Harvard officials refused to comment on the survey, but noted that they are already working to address the issues underscored by the data. They also said their internal numbers have improved since 2002. President Lawrence H. Summers has also spoken repeatedly about the need for students to have more opportunity to get to know their professors.
In a report released last April as part of an ongoing review of Harvard's curriculum, the need for more interaction between students and faculty was mentioned repeatedly.
''Harvard College should be known not only as an institution in which students can sit in lecture halls to learn from faculty who make original contributions to knowledge, but also as a place where they may encounter, and challenge, these scholars directly in seminar and small class settings," the report said.
But right now, students can go through four years on campus with limited contact with professors. They often take large lecture classes, divided into sections headed by graduate student ''teaching fellows." Small classes are frequently taught by temporary instructors instead of regular, tenure-track professors. And in many cases, advisers are not professors, either, but graduate students, administrators, or full-time advisers.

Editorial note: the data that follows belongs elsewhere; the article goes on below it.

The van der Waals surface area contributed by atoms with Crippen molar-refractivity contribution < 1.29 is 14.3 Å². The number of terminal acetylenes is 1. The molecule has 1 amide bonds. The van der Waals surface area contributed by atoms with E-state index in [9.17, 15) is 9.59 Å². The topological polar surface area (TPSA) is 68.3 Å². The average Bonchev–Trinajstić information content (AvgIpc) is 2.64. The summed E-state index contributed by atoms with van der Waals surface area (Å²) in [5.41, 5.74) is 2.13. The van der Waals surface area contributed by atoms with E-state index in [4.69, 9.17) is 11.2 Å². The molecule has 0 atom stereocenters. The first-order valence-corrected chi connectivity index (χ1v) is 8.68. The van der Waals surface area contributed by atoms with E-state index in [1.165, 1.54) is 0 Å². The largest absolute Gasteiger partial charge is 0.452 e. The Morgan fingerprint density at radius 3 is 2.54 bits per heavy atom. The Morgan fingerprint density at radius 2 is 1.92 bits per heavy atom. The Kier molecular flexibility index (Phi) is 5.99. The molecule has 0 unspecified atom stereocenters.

''I've definitely had great professors, but most of the time you have to chase them down and show initiative if you want to get to know them," said Kathy Lee, a junior majoring in psychology. ''I've had a lot of trouble getting to know enough faculty to get the recommendations I need for medical school."
On the five-point scale, Harvard students gave an average score of 2.92 on faculty availability, compared to an average 3.39 for the other COFHE schools. Harvard students gave a 3.16 for quality of instruction, compared to a 3.31 for the other schools, and a 2.54 for quality of advising in their major, compared to 2.86 for the other schools.
Students gave Harvard a 2.62 for social life on campus, compared to a 2.89 for the other schools, and a 2.53 for sense of community, compared to 2.8.
Harvard Dean of the Faculty of Arts and Sciences William C. Kirby recently said that Harvard's ratio of students to tenured and tenure-track faculty is 11-to-1, compared to an 8-1 ratio at Princeton University. Harvard has already boosted the number of faculty by 10 percent in the last five years, from 610 to 672 professors, in part to improve the student-faculty ratio. Kirby's plan now is to expand the faculty to 750 by 2010, and possibly to 800 after that.